If you’re facing compulsory redundancy, it can be difficult to remain positive. However, we have compiled some clear and straightforward tips to help keep you looking ahead.

Redundancy: The Outlook

With the rise of AI and automation, a large number of roles once held by humans are becoming obsolete. In fact, we expect to lose 12 million jobs across Europe by 2040 due to these advancements in technology. The most at-risk jobs are mid-skill labour jobs that consist of simple, routine tasks. In the UK alone, this consists of 31% of the entire workforce.

That being said, it’s not all doom and gloom. Although we will lose a large number of jobs, we also expect the creation of close to 9 million more jobs in Europe in areas like green energy and smart cities.

All things considered, you should still take these steps to make sure your financial situation doesn’t deteriorate as a result of potential redundancy.

Your Rights When Facing Compulsory Redundancy

First and foremost, you need to know your rights regarding compulsory redundancy. If an employer is making you redundant, you are probably eligible for a range of things.

These include redundancy pay, a notice period, and a consultation with your employer.

Redundancy Pay

You can claim statutory redundancy pay if you’ve been an employee of the company for 2 years or more. In other words, for every year you worked at the company, they owe you a certain amount of redundancy pay. This depends on your age during the period of service and is capped at 20 years.

The redundancy pay is the average pay you earned per week in the 12 weeks before they issue the redundancy notice. If you were on furlough at any point in those 12 weeks, your statutory redundancy pay should reflect what you would have earned normally.

You should receive:

  • half a week’s pay for every year you worked at the company under the age of 22
  • one full week’s pay for every year you were aged between 22 and 40
  • one and a half weeks’ pay for every full year you were aged 41 or above

Notice Period

You must be given notice before your compulsory redundancy takes place. The official statutory redundancy notice periods are:

  • at least one week’s notice if you were employed between one month and 2 years
  • one week’s notice for each year employed between 2 and 12 years
  • 12 weeks’ notice if employed for 12 years or more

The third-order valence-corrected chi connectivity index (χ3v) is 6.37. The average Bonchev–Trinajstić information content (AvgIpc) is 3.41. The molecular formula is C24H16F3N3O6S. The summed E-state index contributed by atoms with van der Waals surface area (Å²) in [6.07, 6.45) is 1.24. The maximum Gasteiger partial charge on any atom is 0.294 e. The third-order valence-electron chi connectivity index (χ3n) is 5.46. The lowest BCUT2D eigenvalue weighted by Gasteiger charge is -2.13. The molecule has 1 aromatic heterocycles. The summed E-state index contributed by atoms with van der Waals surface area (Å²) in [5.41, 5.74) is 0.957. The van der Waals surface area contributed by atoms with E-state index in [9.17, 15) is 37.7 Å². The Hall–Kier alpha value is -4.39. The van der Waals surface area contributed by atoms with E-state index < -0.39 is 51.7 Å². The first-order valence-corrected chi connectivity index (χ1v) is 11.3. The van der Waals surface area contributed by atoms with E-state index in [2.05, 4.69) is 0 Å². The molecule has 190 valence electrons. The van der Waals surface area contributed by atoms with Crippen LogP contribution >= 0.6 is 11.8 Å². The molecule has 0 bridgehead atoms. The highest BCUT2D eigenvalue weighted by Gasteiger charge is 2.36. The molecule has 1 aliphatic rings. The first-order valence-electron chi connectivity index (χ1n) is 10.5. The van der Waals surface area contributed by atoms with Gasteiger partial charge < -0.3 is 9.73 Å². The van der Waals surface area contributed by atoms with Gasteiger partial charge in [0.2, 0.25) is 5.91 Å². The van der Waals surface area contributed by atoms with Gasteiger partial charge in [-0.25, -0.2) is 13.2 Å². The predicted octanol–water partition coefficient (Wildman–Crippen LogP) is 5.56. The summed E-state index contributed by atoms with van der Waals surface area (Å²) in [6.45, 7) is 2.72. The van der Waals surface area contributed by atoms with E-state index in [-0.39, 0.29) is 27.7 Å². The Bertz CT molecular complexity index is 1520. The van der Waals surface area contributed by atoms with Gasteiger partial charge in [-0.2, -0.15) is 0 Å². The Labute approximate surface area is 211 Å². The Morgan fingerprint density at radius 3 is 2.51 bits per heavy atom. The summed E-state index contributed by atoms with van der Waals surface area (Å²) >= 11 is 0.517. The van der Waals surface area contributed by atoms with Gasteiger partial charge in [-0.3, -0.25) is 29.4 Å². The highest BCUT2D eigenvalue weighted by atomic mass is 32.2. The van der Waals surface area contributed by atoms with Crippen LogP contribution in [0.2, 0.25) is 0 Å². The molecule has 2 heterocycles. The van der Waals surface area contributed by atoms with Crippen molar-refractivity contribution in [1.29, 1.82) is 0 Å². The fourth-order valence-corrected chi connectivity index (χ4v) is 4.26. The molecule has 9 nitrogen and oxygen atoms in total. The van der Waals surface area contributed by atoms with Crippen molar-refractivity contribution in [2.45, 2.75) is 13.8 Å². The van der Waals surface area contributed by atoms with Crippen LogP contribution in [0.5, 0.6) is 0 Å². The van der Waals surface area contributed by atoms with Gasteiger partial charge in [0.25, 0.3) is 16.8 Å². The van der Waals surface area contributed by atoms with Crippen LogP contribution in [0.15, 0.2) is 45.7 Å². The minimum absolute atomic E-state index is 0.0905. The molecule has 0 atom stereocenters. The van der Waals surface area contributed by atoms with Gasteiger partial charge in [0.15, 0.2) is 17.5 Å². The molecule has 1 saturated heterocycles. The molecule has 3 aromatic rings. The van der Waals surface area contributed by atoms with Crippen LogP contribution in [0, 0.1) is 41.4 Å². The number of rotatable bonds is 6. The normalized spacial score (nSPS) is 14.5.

In any case, it’s always a good idea to consult your employment contract. A longer notice period may be given by employers, but they can never give you less.


If you’re facing compulsory redundancy, you should receive a consultation with your employer. During this consultation, you will have the opportunity to speak about the reasons behind your compulsory redundancy and any possible ‘suitable alternative employment’ options.

If a suitable position exists but your employer doesn’t offer it to you, you may have a case for unfair dismissal.

Redundancy Appeal

There are several ways you can claim the employer has dismissed you unfairly. Fair and objective reasons for individual redundancy include:

  • Most recent hire – the last in should be the first out as employers have a responsibility to their loyal staff.
  • Disciplinary record – if you have the worst disciplinary record, they are allowed to use that as a reason for dismissal.
  • Appraisal reports – if you have a recorded history of poor performances, skills, qualifications, or experience in comparison to other members of the company.

It’s worth noting that an employer doesn’t have to follow this selection process if a complete part of the company is closing down. In this case, your job becomes redundant, not you. This is still the case if you’re the only employee in a part of the organisation.

Unfair Dismissal

If you believe that your employer has dismissed you unfairly, you should appeal the decision. Some selection reasons that would classify as an unfair dismissal include:

  • Sex
  • Gender reassignment
  • Marital status
  • Sexual orientation
  • Race
  • Disability
  • Religion or belief
  • Age
  • Membership status of a trade union

Compulsory Redundancy: Key Takeaways

We recommend you appeal directly to your employer first if you’re facing compulsory redundancy. If that doesn’t lead to a mutual resolution, you should consider talking to a third-party tribunal. For help finding external support, read our list of support and resources for redundant workers.

Although it may be difficult to stay positive, compulsory redundancy can lead to a range of opportunities, such as the chance to retrain, refresh your skills or make a career change.

Refreshing a Career is packed with information for workers who’ve faced redundancy including redundancy assistance, job application tips and CV writing tips. Be sure to check out our redundant workers’ jobs board for all the latest opportunities in your area.

Don’t hesitate to contact our team if you have any questions. And to stay up-to-date with Refreshing a Career, sign up for our newsletter using the form below.